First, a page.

Analytical Solution of Colebrook Equation

Colebrook Puzzle

In my introduction to fluid dynamics class (ME331) at OSU. I encountered a pesky implicit formula called the Colebrook equation [1] which is important to solve friction factor in turbulent flows, defined as


I put it in the back of my mind and forget about it. This is my first principle of problem-solving, if it’s too troublesome and not urgent, ignore it for a while. In other words, let the subconscious do it for you.

Then after a few weeks, I googled LambertW Wk(x) [2] function as I was thinking I have seen it somewhere. By this point, I have all the tools necessary to solve the Colebrook equation, but I still didn’t realize it. Until in my procrastination I meet a cousin of LambertW function, the Wright Omega ω(x) [3] function defined as the solution to


But this is very close to the form of which Colebrook equation is presented, and I was ready to solve the equation. The first thing that I think about was how to make the Colebrook equation in a similar form to the above. Getting Y is the hard part because I have to sync both the expression inside the log and an additive term. The X is easy, it’s just whatever multiplicative term is leftover after the process of “syncing” the Y has succeeded.

The first step is to rearrange the equation so that all f variable is on one side and ln(10) factor is pulled out so that



Now the solution looks closer, and I have to sync the variable inside the natural logarithm with the additive term. Here we exploit the fact that multiplying an expression in a logarithm yields an addition outside of it, and thus both expression is almost exactly of the same form minus an additive term that we can dump into X.

Thus the form that we wanted is finally in sight, the Wright Omega solution in the form of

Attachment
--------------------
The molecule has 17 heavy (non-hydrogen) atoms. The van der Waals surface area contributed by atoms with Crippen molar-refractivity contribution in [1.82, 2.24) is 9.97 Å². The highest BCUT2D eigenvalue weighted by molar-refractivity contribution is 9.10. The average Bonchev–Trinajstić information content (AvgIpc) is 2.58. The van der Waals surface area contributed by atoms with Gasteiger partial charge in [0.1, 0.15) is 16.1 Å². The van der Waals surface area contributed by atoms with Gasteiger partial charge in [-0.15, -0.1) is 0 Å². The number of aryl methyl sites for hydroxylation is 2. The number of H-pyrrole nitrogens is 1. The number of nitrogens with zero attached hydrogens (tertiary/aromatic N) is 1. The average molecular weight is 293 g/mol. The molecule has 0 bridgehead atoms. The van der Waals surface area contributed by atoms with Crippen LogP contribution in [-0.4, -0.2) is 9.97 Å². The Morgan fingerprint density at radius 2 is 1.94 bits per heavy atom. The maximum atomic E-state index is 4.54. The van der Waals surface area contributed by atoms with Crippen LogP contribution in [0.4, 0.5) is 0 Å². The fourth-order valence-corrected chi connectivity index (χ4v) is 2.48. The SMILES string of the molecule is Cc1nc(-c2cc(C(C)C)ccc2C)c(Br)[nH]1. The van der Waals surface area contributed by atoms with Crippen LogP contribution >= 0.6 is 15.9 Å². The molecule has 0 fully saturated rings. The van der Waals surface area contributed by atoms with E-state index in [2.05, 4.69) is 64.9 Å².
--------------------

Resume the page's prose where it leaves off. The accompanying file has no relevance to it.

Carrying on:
Which by definition yields to


After further simplifications, the closed form of the friction factor in terms of Wright Omega is


As a bonus, using the definition of Wright Omega function in terms of LambertW function expressed as


We can write the solution using the principal branch of LambertW as


I never really looked if anyone had done this before, and did not want to find spoilers because it is such a perfect puzzle. Not too easy, not too hard.

Now I have finished the puzzle, I think it is decent to acknowledge prior works that do the similar/same approach to derivation. So today I delved into Google scholar to find who did it using a similar approach.

The earliest analytical solution of Colebrook equation that uses Wright Omega is a paper by Clamond in 2008 [4], this paper actually discussed the iterative solution in depth and compared different speed using different derivations. In order of rapidness, from the most to the least is a shifted Wright Omega, Wright Omega, and principal branch LambertW function.

Edit: Just to be sure, I did some test on the function using some random numbers on MATLAB iterative solver and the difference magnitude is much lower (~1e-11) than FSOLVE tolerance (1e-6). Which is good.

a = 3.7; b = 2.51;
iterative_colebrook = @(Re,rf) fsolve(@(f) (-2.*log10(rf./a+b./(Re.*sqrt(f)))-1./sqrt(f)),0.02,optimset('Display','off'));

wright_colebrook = @(Re,rf) (2/log(10)*wrightOmega(log(10)*Re*rf/(2*a*b)-log(2*b/(log(10)*Re)))-Re*rf/(a*b))^-2;
lambert_colebrook = @(Re,rf) (2/log(10)*lambertw(exp(log(10)*Re*rf/(2*a*b)-log(2*b/(log(10)*Re))))-Re*rf/(a*b))^-2;

wright_log_error = @(Re,rf) log10(abs(wright_colebrook(Re,rf)-iterative_colebrook(Re,rf)));
lambert_log_error = @(Re,rf) log10(abs(lambert_colebrook(Re,rf)-iterative_colebrook(Re,rf)));

I wrote this for a sort of fun writing and math practice. But if anyone happens to read this and have any corrections/questions/clarifications please email me at


[1] C. F. Colebrook, “Turbulent Flow in Pipes, with Particular Reference to the Transition between the Smooth and Rough Pipe Laws,” J. Inst. Civ. Eng. Lond., vol. 11, 1938–1939, pp. 133–156.

[2] Corless, R. M., Gonnet, G. H., Hare, D. E. G., Jeffrey, D. J., and Knuth, D. E.,1996, “On the LambertW Function,” Adv Comput Math, 5(1), pp. 329–359.

[3] Corless, R., and Jeffrey, D., 2002, “The Wright Omega Function.,” pp. 76–89.

[4] Clamond, D., 2008, “Efficient Resolution of the Colebrook Equation,” arXiv:0810.5564 [physics].


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